Raleigh, NC, October 08, 2010 --(PR.com
)-- Soil and groundwater clean-up is critical to sustainable business practices across many industries. The conventional wisdom for remediation of aquifers contaminated with petroleum hydrocarbons (PHCs) is to add oxygen. A paradigm shift in the remediation of petroleum hydrocarbons has occurred that employs a sulfate-enhanced in situ remediation strategy (U.S. Patent # 7,138,060).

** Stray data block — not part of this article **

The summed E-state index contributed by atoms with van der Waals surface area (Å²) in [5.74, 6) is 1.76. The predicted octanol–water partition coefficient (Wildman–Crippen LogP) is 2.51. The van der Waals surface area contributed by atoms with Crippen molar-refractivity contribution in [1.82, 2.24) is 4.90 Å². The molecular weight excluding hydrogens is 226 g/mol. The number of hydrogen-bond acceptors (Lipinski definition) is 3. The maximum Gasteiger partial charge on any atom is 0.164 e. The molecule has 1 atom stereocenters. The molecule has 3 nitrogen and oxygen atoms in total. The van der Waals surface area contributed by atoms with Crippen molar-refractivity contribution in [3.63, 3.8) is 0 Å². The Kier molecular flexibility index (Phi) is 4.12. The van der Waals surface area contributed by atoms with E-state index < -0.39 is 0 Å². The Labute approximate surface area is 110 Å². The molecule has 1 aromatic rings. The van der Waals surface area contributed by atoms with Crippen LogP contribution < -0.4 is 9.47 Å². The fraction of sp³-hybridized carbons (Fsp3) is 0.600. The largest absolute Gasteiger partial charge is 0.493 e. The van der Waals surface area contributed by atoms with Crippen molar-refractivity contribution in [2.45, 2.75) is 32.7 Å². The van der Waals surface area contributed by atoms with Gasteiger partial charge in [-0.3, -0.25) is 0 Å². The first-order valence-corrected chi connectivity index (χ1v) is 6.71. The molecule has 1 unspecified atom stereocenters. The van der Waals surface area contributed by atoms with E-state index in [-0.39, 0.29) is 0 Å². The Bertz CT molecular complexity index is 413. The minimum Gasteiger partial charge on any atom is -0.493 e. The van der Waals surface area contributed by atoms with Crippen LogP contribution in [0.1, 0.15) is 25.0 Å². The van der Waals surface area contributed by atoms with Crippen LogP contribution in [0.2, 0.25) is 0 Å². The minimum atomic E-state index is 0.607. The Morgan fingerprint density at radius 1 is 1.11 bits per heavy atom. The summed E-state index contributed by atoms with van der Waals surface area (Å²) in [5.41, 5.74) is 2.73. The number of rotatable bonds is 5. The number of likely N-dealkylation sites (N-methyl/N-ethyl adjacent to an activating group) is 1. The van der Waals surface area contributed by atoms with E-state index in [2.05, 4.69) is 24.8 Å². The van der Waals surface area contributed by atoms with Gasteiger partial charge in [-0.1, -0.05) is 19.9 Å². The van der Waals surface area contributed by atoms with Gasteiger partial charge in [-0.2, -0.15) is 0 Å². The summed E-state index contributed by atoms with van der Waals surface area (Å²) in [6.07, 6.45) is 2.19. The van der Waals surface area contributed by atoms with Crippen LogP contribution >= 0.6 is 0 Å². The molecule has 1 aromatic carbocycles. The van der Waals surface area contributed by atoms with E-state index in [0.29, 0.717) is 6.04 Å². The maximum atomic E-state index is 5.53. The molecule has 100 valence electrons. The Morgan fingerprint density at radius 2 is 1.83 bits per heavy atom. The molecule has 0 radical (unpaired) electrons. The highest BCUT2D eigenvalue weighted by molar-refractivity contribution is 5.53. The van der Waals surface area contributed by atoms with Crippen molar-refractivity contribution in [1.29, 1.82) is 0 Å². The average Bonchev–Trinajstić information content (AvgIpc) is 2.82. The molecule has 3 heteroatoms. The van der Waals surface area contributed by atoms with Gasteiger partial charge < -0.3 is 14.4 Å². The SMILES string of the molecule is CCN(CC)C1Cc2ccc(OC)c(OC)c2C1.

It was once thought that aromatic hydrocarbons do not biodegrade under anaerobic conditions. However, the importance of naturally occurring anaerobic oxidation processes in the biodegradation of PHCs is now firmly established and is considered the dominant driving force in natural attenuation of PHCs in the subsurface. Sulfate reduction and methanogenesis appear to be the dominant natural degradation processes at most sites. A recent British Petroleum/EPA study has concluded that most hydrocarbon plumes are anaerobic and depleted of sulfate. Other studies have drawn comparable conclusions. EAS™ is an anaerobic degradation process that facilitates natural attenuation of PHCs in the subsurface. This process occurs when terminal electron acceptor compounds such as nitrate, sulfate, and iron react to reduce PHC concentrations. The EAS™ process stimulates biodegradation by providing a soluble, readily available electron acceptor. In the presence of elevated sulfate, anaerobic groundwater bacteria use the PHCs for carbon and energy while mineralizing the hydrocarbons to carbon dioxide and water. EAS™ enhances natural conditions and reduces the carbon foot print when compared to conventional remediation.